Middle left stick

Calculator stick

Conventional wisdom is that portraits are best captured from about eye level. This is how we see each other in everyday life, and the advice is basically sound from that point of view. However, imaginative images can be obtained from any angle.

For example, the camera can look up from close to the ground, or look down from a raised position. Looking up to a subject gives him or her apparent height and dominance, and consequently an air of authority. Looking down from an elevated viewpoint renders the subject vulnerable or even threatened.

When angles of view are acute, perspective becomes important. Images created from low down tend to show large feet but small arms and head. Those shot from an elevated position show a large head with disproportionately small limbs, adding impact and focusing attention on the face. These are not distortions created by the lens, but an accurate representation of a subject seen in a particular manner. The parts of the body that are closest to the camera simply appear to be the largest.

It is worth training your eye to notice these effects through the viewfinder. They can be used to direct attention to particular features. Try shooting up from beneath the chin of a reclining figure and, using a wide-angle lens, from between the feet of a seated subject. The back of the head is definitely worth investigating, particularly if your subject has an unusual hairstyle or perhaps a bald patch. Hands clasped behind the head add appeal although may become the centre of interest, and the diamond created by the arms makes an interesting frame.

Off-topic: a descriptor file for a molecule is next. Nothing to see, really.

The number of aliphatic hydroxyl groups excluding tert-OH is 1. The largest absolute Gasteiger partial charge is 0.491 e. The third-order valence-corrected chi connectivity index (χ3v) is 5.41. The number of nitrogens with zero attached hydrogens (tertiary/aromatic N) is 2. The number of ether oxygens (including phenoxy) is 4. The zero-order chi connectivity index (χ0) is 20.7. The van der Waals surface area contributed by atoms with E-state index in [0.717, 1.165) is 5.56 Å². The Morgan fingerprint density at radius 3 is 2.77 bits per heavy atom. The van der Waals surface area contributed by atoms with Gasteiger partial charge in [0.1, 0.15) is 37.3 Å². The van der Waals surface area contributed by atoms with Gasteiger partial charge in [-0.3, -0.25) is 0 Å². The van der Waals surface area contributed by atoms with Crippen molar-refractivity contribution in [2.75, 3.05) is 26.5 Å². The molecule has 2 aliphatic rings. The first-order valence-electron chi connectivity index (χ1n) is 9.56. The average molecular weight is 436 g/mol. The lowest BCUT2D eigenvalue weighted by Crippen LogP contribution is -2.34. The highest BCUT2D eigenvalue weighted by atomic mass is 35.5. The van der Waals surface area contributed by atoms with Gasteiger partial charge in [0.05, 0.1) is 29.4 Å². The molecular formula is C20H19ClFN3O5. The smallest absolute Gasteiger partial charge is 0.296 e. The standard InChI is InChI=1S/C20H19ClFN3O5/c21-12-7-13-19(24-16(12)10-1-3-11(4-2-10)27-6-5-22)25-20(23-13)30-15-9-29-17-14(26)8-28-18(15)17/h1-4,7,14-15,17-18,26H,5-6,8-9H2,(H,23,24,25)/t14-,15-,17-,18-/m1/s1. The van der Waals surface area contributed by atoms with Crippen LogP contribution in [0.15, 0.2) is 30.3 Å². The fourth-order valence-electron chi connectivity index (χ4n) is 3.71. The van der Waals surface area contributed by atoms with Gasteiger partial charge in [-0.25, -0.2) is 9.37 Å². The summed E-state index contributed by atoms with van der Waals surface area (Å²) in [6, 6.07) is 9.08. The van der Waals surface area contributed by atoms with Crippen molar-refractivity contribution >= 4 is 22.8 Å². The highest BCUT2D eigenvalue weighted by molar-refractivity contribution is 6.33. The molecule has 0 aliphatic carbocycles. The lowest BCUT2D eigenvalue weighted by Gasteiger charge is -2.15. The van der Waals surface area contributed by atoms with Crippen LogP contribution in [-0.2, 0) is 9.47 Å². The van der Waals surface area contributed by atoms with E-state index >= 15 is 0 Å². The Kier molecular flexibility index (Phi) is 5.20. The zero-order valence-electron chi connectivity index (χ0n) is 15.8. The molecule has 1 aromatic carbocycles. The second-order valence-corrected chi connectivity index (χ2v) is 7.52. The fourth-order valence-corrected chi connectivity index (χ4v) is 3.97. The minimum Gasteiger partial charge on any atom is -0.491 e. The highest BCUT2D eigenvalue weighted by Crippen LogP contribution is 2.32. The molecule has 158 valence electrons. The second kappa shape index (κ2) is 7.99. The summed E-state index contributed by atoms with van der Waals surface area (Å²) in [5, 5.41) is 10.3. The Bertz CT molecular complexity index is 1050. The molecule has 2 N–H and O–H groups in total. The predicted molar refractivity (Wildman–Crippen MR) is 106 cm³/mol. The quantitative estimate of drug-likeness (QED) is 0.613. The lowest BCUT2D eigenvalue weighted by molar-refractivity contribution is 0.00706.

All sorts of circumstances can lead to the choice of unusual viewpoints. Unwanted backgrounds can be reduced or eliminated by gaining a little height and looking down on the subject. If we shoot upwards the foreground reduces and the sky becomes the backdrop.

Alternatively, an image can be transformed by moving around the subject so that light strikes from different angles. Front lighting reveals detail and colour but can be uninteresting. Viewed against the light, and exposing for background highlights, the same subject becomes a silhouette. Colour is then sacrificed in favour of shadows and strength of outline. Colours and shapes in backgrounds can also be manipulated by changing viewpoint. Contrasting colours might, for instance, be replaced with colour harmony by taking a couple of steps to one side.

Unusual camera orientations can also be exploited. For example, tilt your camera to capture a diagonal cut through the scene. This will give the image a quite different and less formal feeling. Once again, the key is experimentation.


Please Support OPS

Donate using PayPal
Go to top